|Project by MariyaArts||posted 02-11-2012 12:31 PM||1300 views||0 times favorited||10 comments|
Netsuke are miniature sculptures that were invented in 17th-century Japan to serve a practical function
(the two Japanese characters ne+tsuke mean “root” and “to attach”). Traditional Japanese garments—robes called kosode and kimono—had no pockets; however, men who wore them needed a place to store their personal belongings, such as pipes, tobacco, money, seals, or medicines.
Their solution was to place such objects in containers (called sagemono) hung by cords from the robes’ sashes (obi). The containers may have been pouches or small woven baskets, but the most popular were beautifully crafted boxes (inro), which were held shut by ojime, which were sliding beads on cords. Whatever the form of the container, the fastener that secured the cord at the top of the sash was a carved, button-like toggle called a netsuke.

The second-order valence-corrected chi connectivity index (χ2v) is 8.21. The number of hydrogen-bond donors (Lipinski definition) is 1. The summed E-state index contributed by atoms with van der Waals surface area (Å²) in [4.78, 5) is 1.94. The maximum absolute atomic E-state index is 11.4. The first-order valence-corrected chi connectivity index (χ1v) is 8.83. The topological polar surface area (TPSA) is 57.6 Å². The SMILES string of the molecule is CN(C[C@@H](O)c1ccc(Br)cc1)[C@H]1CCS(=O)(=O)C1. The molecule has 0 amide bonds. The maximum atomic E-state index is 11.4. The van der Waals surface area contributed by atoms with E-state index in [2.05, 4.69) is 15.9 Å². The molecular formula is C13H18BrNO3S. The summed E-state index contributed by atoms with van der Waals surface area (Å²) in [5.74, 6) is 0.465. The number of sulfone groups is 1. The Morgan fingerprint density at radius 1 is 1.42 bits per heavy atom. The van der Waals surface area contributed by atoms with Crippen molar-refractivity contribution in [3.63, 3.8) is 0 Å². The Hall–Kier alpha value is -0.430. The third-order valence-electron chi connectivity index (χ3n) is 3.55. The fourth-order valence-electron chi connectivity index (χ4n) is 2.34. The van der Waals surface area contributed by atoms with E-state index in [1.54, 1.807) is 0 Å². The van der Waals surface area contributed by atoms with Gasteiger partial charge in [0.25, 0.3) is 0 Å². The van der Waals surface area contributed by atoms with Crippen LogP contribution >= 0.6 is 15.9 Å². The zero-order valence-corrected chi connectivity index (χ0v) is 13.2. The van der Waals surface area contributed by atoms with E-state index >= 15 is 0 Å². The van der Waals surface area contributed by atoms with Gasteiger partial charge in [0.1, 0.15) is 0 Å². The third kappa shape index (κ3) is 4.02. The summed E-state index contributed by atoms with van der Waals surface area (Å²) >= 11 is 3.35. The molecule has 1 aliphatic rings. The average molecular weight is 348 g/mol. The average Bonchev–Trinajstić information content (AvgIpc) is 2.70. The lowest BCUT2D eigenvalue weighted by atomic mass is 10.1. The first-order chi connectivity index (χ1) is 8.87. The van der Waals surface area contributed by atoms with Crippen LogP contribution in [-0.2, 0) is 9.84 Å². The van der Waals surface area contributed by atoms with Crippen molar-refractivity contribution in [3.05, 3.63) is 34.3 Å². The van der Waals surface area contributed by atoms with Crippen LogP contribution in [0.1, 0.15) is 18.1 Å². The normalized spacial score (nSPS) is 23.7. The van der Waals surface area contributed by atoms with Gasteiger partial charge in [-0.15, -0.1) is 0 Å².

Material: Boxwood and pear wood
Measurements: netsuke 1.61”(4,1cm) stand 2.17”(5.5cm) diameter
Boxwood : Owing to its fine grain and iron strength and relatively high density of the wood
(it is one of the few woods that are denser than water) it is superb wood for fine wood carving.
Boxwood is also used for high quality jewelry and parts for musical instruments.